The significant difference between the Anglo-Saxon distribution and anything earlier is that the distribution of the sherds shows that it is possible there was habitation west of the church around the Market Place area. It is postulated that there was a track linking the Market Place area to the church, but that the track from the church towards the Roman villa at Carnarvon Primary School had lost its significance as there was no suggestion of an Anglo-Saxon presence there.
BECOMING A VILLAGE
In marked contrast to the Early/Middle Anglo-Saxon period pottery was widely used in Late Saxon times. 89 sherds were recovered from 21 pits. The commonest type was Torksey Ware and Torksey-type Ware. Others fabric types include Lincoln kiln-type Shelly Ware, Lincoln Shelly Ware, Late Saxon Local Fabrics, Stamford Ware A, Early Stamford Ware Fabric A, Shell-tempered non-local Late Saxon Fabrics and Lincoln Sandy Ware. The Torksey Ware falls within the date range 870-1050, with most of the others falling within the range 875-1000. This makes it very useful in that manufacture ended as the Norman Conquest began. Some of the sherds showed decoration of various types and an Early Stamford Ware sherd had a yellow glaze. As with the earlier fabrics the temper varied and one sherd had a distinctive red sandstone temper, probably the Triassic Sherwood Sandstone. The nearest outcrop of this rock is in Radcliffe on Trent. Where the forms could be identified there were cooking vessels and a spouted pitcher.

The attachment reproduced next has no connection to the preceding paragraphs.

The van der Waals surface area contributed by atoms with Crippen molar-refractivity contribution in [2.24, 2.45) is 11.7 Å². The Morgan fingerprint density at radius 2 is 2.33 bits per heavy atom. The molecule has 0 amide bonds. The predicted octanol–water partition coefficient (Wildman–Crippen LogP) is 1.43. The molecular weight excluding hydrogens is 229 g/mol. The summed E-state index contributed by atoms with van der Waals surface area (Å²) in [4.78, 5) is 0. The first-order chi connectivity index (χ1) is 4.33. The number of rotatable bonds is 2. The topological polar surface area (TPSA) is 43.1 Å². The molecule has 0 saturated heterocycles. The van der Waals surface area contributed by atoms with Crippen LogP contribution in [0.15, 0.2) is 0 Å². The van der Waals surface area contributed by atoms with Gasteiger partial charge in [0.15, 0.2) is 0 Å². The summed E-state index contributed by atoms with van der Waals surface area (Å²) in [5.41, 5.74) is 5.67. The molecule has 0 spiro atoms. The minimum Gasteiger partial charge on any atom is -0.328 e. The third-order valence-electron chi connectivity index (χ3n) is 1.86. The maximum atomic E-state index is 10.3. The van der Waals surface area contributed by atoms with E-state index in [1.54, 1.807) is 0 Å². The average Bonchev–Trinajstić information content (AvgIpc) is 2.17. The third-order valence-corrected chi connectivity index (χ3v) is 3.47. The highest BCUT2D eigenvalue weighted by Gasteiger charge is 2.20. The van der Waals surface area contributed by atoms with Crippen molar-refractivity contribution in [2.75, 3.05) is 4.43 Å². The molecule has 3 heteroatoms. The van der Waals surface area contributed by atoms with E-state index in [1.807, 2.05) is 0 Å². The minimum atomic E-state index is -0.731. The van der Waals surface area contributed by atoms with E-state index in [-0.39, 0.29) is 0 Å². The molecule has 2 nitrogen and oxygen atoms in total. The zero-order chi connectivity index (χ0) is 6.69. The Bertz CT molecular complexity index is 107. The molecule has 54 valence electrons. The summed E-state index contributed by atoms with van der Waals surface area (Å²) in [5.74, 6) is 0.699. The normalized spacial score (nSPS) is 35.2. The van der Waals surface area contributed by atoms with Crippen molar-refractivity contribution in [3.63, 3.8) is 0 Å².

Fig 9 Three plots for pit LA21 in which the maximum abundance is shown with depth for three types of find. They show that the maximum for slag coincides with the maximum for Nottingham Splashed Ware, one spit higher than Late Saxon